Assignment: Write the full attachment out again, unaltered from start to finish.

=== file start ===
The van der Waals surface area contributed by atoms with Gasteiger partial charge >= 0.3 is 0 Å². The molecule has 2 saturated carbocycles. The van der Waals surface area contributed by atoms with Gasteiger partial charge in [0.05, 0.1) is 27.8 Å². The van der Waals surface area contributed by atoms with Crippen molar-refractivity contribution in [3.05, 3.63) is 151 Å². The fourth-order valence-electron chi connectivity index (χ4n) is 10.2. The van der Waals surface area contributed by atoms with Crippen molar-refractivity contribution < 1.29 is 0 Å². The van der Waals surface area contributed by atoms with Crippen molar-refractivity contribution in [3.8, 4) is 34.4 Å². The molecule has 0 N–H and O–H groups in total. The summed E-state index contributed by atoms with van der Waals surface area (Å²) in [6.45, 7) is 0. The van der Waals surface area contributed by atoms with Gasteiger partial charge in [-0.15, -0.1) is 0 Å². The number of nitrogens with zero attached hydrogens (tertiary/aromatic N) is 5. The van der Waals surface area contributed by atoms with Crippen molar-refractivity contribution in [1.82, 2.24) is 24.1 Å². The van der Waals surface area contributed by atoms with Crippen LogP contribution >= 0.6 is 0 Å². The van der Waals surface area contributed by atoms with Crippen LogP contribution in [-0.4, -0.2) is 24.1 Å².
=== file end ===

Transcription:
The van der Waals surface area contributed by atoms with Gasteiger partial charge >= 0.3 is 0 Å². The molecule has 2 saturated carbocycles. The van der Waals surface area contributed by atoms with Gasteiger partial charge in [0.05, 0.1) is 27.8 Å². The van der Waals surface area contributed by atoms with Crippen molar-refractivity contribution in [3.05, 3.63) is 151 Å². The fourth-order valence-electron chi connectivity index (χ4n) is 10.2. The van der Waals surface area contributed by atoms with Crippen molar-refractivity contribution < 1.29 is 0 Å². The van der Waals surface area contributed by atoms with Crippen molar-refractivity contribution in [3.8, 4) is 34.4 Å². The molecule has 0 N–H and O–H groups in total. The summed E-state index contributed by atoms with van der Waals surface area (Å²) in [6.45, 7) is 0. The van der Waals surface area contributed by atoms with Gasteiger partial charge in [-0.15, -0.1) is 0 Å². The number of nitrogens with zero attached hydrogens (tertiary/aromatic N) is 5. The van der Waals surface area contributed by atoms with Crippen molar-refractivity contribution in [1.82, 2.24) is 24.1 Å². The van der Waals surface area contributed by atoms with Crippen LogP contribution >= 0.6 is 0 Å². The van der Waals surface area contributed by atoms with Crippen LogP contribution in [-0.4, -0.2) is 24.1 Å².